Our friends at SmugMug really care about photography and the importance of taking pictures in everyday life. This is part 2 of a 3 part series on improving your online life as a photographer, whether that is by improving your website or backing up your files. Here are some tips on how to avoid a personal, digital meltdown and keep your memories safe against fire, flood, hard drive crashes, and other unexpected blips in the matrix.
SmugMug’s 9 Must-Haves for a Successful Photography Website
reprinted with permission
We see so many websites each and every day and love hearing about how people are using their online websites and how having an online presence affects so much of what they do. Not long ago we shared 6 top mistakes people make when they put together a website but this time we’re addressing a topic that most people probably don’t want to even consider: backing up your photo and video files. A hard demon to face but we’ll show you why it pays to prepare for a potential doomsday disaster.
The Worst-Case Scenario
Imagine this: you’re booting up your laptop, ready to email your recent trip photos to your friends, and all of a sudden you get the BSOD. In one split second, poof! Your hard drive is gone.
As you wipe the sweat from your face, you realize – oh no! All the photos and videos I shot, all the things that I lived and saw in those two weeks abroad, those were the only copies I had. And they’re gone. Forever.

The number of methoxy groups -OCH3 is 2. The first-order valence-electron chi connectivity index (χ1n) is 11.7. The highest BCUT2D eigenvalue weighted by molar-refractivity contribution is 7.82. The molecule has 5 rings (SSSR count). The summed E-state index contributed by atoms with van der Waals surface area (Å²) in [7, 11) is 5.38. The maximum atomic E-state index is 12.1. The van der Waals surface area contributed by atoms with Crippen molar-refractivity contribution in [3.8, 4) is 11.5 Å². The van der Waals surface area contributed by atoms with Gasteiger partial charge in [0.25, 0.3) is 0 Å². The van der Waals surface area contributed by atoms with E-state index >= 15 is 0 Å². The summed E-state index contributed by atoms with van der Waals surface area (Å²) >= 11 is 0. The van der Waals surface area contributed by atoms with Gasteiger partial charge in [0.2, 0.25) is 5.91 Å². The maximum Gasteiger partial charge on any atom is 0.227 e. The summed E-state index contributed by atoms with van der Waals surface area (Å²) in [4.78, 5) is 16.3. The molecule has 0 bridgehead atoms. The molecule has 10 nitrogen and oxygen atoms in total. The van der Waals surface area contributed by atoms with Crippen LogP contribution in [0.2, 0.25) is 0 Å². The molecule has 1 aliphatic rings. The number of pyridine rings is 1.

Why Back Up?
The subject of backing up your files may seem like a really boring topic (we won’t pretend it’s not) but it’s one of the most important things you can do as a computer-using human. There’s always a small – but possible – chance that your machines will fail you so saving your memories in more than one location helps you ensure they stay safe.
In other words, don’t rely on your home computer or your camera’s memory cards to have your best interests in mind.
Plan Your Attack (Measure Twice, Cut Once)
If you’ve never formally backed up your photos before, or if you’re just not sure your backups are up-to-date, now is a good time to think through your strategy and get started. Here are key questions you should ask yourself:
• What’s your end goal? Are you looking to create a family legacy site that your relatives can browse? Or are you simply interested in keeping your files to yourself?
• How will you sort? Will you organize your files by date, by topic, or by person?
• How much are you willing to spend? Whether you’ve got room in your monthly budget or prefer to make a single purchase can dictate which backup solution you’ll use.
There are three main types of backup solutions today and we’ll sketch out the pros and cons of each. Of course, there are lots of options within each category, so if one method sounds good to you, it’s worth digging deeper and doing additional research.
• External hard drives. The simplest option.
Pros: These are, overall, one of the least expensive solutions over time because you buy your hard drive once and will only pay your monthly energy bill to keep it running. These are compact and convenient and may give you peace of mind if you prefer to keep your files off of the internet for personal reasons.